Delta ID    # 37.

Contributed by Huh et al, 2004.

Senegal River Delta, Senegal, Africa.








ID 7205049000301550, PATH 205 ROW 49


Delta type

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Contributed  by Professor James Coleman, LSU. From: Coleman and Huh, 2004.

The Senegal River is formed by the confluence of two smaller rivers, the Bafing and Bakoye. The drainage basin has an area of 437,000 sq km. Most of the basin is surrounded by harsh desert conditions and the northern part of the basin drains Quaternary sand dunes while the remainder is located in the Foouderi Basin of central Africa. The northern basin consists almost entirely of barren desert scrub vegetation and the remainder of the basin is dominated by tropical and subtropical grasslands and savannas. Drainage density is relatively low, averaging 0.16 stream length per 500 sq km (Figure 82). Several dams have been constructed in the northern part of the basin, forming small lakes, and provide the only source of fresh water for irrigation. The main channel of the Senegal flows from its headwaters in the southern part of the basin for a distance of 1,190 km before entering the Atlantic Ocean. The average elevation in the basin is 250 m, with a maximum of 803 m and a minimum of 23 m (northern part of basin). Relief throughout the basin is extremely low, the average relief being only 40 m. Average annual rainfall is 657 mm with a maximum of 1,902 mm and a minimum of 111 mm. The rainy season commences in June and lasts through October, with an average monthly rainfall of 100 mm; peak rainfall occurs in August, averaging 204 mm. The dry season is from November through May and the average rainfall rarely exceeds 10 mm per month. Thus there are distinct wet and dry seasons [37-g03].

The alluvial valley is well-defined [37-i02] and the main channel displays primarily a meandering pattern  [37-i01]. The valley has a length of approximately 600 km and the width varies from narrow sections barely 15 km wide to extremely broad reaches that attain widths of nearly 75 km. The average annual discharge is 841 cu m/sec, with a maximum of 3,138 cu m/sec (August/September) and a minimum of 5 cu m/sec (April/May). The sediment load consists primarily of fine-grained clays and silts, with minor amounts of medium sand as bedload. The delta plain of the Senegal does not protrude significantly into the Atlantic Ocean, yet has formed quite a large delta, some 4,254 sq km in area. Most of the delta is subaerial in nature, the ratio of the subaerial to subaqueous delta being 20.10. The tidal range along the coast is 1.22 m, with a maximum spring tide of 1.9 m, but because of the high relief in the delta, only 10% of the delta plain is inundated by tidal waters. Wave energy is extremely high, one of the highest of all river deltas and the average root mean square wave height is 1.61 m. The average annual wave power is 112.42 x 107 ergs/sec/m coast, or more wave energy hits this delta coast in 3 hours than in 365 days in the Mississippi delta.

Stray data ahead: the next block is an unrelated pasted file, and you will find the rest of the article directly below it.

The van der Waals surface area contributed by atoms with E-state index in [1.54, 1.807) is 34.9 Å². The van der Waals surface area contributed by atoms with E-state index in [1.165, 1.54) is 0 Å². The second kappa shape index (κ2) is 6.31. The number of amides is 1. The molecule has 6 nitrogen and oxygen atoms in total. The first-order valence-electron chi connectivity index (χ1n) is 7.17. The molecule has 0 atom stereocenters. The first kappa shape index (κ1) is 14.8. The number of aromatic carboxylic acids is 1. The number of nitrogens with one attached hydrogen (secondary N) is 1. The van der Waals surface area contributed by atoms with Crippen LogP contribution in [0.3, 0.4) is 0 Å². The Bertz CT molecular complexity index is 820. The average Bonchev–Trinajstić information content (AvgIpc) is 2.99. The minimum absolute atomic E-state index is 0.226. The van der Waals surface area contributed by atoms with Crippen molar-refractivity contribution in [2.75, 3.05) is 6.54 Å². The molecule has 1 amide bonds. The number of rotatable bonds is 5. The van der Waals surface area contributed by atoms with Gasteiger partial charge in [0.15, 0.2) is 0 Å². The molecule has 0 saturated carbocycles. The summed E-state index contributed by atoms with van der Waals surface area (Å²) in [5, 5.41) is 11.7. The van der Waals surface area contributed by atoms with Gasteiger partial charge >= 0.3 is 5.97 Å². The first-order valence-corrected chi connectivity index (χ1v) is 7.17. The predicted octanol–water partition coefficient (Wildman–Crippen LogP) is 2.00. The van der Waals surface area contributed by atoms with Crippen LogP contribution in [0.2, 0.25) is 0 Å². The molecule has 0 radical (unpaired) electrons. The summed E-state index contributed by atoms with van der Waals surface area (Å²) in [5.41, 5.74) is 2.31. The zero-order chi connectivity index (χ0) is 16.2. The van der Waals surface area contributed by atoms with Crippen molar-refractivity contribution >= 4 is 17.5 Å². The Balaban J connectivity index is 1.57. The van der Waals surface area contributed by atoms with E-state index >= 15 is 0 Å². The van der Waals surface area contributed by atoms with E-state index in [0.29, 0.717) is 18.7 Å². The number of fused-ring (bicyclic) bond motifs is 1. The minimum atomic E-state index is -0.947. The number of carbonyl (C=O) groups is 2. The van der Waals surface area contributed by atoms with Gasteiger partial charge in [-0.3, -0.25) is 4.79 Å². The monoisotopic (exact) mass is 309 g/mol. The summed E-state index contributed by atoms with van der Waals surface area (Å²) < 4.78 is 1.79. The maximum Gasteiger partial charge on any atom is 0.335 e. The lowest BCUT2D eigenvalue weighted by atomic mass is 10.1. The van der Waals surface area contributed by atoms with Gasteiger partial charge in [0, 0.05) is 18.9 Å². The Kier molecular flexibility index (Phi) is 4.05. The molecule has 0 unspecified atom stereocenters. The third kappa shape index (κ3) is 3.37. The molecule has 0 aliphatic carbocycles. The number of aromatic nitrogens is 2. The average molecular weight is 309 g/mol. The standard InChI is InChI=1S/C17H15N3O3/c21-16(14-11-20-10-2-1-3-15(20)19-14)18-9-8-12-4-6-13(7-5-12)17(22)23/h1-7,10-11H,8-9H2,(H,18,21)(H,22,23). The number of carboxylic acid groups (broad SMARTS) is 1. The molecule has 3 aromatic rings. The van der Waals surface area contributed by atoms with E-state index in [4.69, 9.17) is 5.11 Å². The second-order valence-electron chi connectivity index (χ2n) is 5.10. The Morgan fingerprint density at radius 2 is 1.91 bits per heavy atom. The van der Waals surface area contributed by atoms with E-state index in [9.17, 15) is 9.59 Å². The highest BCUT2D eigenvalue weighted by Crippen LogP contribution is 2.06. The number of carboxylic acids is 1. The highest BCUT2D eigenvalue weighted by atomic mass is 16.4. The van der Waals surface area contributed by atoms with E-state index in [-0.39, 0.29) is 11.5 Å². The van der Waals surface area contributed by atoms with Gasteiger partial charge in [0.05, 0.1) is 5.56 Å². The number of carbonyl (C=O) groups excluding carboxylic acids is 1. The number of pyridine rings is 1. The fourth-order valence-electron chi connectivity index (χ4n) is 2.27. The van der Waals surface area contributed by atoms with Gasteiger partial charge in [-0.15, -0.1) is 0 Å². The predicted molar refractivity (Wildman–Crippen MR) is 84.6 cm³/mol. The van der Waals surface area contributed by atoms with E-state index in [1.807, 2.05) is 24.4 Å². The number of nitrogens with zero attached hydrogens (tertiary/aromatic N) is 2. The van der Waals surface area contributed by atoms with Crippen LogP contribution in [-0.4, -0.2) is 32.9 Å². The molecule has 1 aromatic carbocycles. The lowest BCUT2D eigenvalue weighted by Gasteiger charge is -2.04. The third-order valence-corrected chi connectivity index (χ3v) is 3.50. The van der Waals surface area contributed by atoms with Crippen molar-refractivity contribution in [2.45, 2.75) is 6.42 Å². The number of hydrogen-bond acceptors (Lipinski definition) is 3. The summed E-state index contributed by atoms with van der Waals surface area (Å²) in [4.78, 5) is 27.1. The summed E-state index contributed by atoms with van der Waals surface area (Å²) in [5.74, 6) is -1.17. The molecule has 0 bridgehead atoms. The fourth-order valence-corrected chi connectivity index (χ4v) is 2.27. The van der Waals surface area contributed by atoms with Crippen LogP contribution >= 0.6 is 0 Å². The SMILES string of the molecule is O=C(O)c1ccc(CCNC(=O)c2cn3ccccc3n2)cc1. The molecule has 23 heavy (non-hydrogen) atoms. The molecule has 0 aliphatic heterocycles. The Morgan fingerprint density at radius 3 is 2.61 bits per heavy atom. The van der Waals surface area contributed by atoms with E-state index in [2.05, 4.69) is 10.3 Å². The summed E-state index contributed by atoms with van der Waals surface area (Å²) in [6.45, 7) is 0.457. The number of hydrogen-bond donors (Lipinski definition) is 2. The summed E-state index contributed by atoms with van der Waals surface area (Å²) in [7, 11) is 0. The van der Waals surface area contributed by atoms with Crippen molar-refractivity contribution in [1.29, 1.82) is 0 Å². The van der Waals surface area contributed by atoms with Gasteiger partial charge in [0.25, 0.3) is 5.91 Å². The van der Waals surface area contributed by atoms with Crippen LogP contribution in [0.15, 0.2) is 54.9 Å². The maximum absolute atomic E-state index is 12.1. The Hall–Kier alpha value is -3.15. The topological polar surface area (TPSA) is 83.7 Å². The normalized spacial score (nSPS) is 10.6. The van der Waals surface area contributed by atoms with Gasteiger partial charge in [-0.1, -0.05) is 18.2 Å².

Figure 83 illustrates the monthly wave power at three points along the coast. Note that the wave energy is quite peaked, the maximum wave energy occurring during the months of July and August. Offshore slope is quite steep (0.479 degrees) and the Atlantic Ocean swell breaks directly on the shoreline. In addition, strong unidirectional littoral currents to the south are operative, and drift velocities approaching 1 m/sec move large volumes of sediment alongshore. This strong southward drifts results in an extremely skewed pattern of the lower part of the river. The apex of the delta is located 160 km upstream from its mouth and flows generally in a western direction  until it approaches the coast, where it suddenly is diverted southward along the coast for some 22 km by the strong littoral drift. The abandoned distributary channels within the older delta plain display a similar southward deflection.

The entire delta plain is characterized by large sandy and vegetated beach barrier islands [37-g02], separated by broad, heavily vegetated abandoned river courses. Radiocarbon dating of some of these stranded barriers indicate that within the past 5,000 years, some 8.5 km of seaward accretion has taken place. Some of these stranded barrier ridges exceed 2.5 km in width and have lengths approaching 80 km. The westward bank of the active river channel where it is diverted southward consists of a long beach barrier system capped by large eolian dunes, some attaining heights of 16 m in elevation. As the river approaches the coast, strong littoral drift deflects the river channel along the coast and high wave action reworks the river borne clastics into a broad, active beach. With continued progradation parallel to the coast, the stream gradient decreases. At some point the river will cut across its own barrier, either during floods or large tropical storms. The channel will again be deflected southward and a new barrier will be formed seaward.

Note that in the delta plain, the only vegetated regions are associated with the active river channel or the swales and abandoned channels in the delta plain [37-g01]. These regions are represented by the linear green reflections in the satellite image. Because of the high evaporation rate, salt flats are present throughout the delta plain. The entire delta is completely surrounded by dune-covered deserts.